Eat whole foods. Exercise. Meditate. Rely on supportive family and friends. All of these things have been linked, whether independently or together, with better health. And now, a new study shows it's never too late to start reaping the benefits of changing to healthy lifestyle -- and that those changes could even reverse cell aging.
The study, published in the journal The Lancet Oncology, shows that healthy lifestyle changes can have an impact on aging and age-related diseases on a cellular level, by increasing the length of telomeres. Telomeres are the "caps" that protect the ends of chromosomes, similar to how shoelaces have plastic caps to stop them from fraying.
Shorter telomeres have been linked in previous research with cell aging and increased risks of age-related diseases like cancer and dementia, as well as premature death.
"We know from earlier studies that eating an unhealthy diet, smoking cigarettes, being under chronic emotional stress, loneliness and depression may shorten telomeres. But this is the first one we can actually increase the length of them," study researcher Dean Ornish, M.D., told HuffPost. Ornish is the founder and president of the Preventive Medical Research Institute, clinical professor of medicine at the University of California, San Francisco, and medical editor at HuffPost. He's also conducted extensive research throughout his career evaluating the effects of lifestyle changes on coronary heart disease.
For the study, Ornish and colleagues assigned 35 men with low-risk prostate cancer, who were not being treated for their cancers but were undergoing active surveillance, to one of two groups. One group of 10 men was instructed to make lifestyle changes -- including eating a plant-based, vegan diet of whole foods, exercising moderately, receiving social support, and practicing stress-management strategies such as mindfulness and yoga -- for five years, while the other group of 25 men was not instructed to make any lifestyle changes. All of the study participants' telomeres were measured at the start of the study.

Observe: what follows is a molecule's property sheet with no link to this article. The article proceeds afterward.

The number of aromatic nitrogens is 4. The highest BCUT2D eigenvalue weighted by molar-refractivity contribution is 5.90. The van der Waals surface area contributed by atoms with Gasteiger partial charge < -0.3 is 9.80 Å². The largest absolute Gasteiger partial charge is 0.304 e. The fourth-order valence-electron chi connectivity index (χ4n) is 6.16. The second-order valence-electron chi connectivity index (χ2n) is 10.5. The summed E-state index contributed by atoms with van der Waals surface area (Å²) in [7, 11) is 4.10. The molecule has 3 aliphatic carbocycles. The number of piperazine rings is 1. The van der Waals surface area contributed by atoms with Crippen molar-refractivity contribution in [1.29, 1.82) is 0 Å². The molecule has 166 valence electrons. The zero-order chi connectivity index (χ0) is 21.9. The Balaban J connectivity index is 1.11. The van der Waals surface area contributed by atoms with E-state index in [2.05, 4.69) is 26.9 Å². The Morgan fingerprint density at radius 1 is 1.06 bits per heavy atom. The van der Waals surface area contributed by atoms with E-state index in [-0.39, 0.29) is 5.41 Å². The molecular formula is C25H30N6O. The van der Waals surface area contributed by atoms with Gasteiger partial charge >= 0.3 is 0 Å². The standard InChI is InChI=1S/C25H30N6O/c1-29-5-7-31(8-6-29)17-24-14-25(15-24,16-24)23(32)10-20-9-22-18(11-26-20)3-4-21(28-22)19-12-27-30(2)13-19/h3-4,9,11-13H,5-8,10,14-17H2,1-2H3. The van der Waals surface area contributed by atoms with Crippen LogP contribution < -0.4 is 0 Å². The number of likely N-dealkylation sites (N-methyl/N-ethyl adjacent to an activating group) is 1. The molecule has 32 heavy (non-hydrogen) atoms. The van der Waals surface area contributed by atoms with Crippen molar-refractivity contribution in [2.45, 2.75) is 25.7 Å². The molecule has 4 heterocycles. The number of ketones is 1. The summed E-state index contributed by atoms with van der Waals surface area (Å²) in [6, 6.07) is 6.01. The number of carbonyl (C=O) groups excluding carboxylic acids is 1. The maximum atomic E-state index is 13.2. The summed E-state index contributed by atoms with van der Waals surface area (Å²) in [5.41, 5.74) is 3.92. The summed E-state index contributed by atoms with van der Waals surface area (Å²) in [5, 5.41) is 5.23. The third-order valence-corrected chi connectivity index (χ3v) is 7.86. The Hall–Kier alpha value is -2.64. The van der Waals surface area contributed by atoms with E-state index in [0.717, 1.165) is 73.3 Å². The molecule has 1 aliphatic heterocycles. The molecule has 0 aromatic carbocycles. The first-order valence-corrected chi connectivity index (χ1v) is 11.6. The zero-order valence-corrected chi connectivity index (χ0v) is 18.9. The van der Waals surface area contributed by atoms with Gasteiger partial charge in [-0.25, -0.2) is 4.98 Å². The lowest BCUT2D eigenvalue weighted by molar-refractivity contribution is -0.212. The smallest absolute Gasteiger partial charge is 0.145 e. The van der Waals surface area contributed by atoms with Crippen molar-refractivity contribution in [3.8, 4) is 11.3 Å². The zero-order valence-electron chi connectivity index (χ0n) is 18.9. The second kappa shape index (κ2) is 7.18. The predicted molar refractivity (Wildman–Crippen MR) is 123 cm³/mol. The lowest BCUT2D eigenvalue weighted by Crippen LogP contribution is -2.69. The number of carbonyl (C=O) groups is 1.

Researchers followed up with the men after the study period, when they again measured their telomeres. They found that telomere length actually increased among the men who were assigned to undergo the lifestyle intervention, by an average of 10 percent. Meanwhile, telomere length decreased by an average of 3 percent among the men not assigned to a lifestyle intervention.
They also found that the amount telomeres lengthened was linked with the degree to which the men implemented the healthy lifestyle changes, with those making more changes experiencing greater lengthening of their telomeres.
Telomere research is still young, and more research is needed to understand what exactly a 10 percent average increase in telomere length translates to in terms of disease and death risk. But the findings do tell us that "our genes are predisposition, but not our fate," Ornish said. "To the extent we're wiling to make changes to diet and lifestyle, we can change things that were once thought to be impossible."
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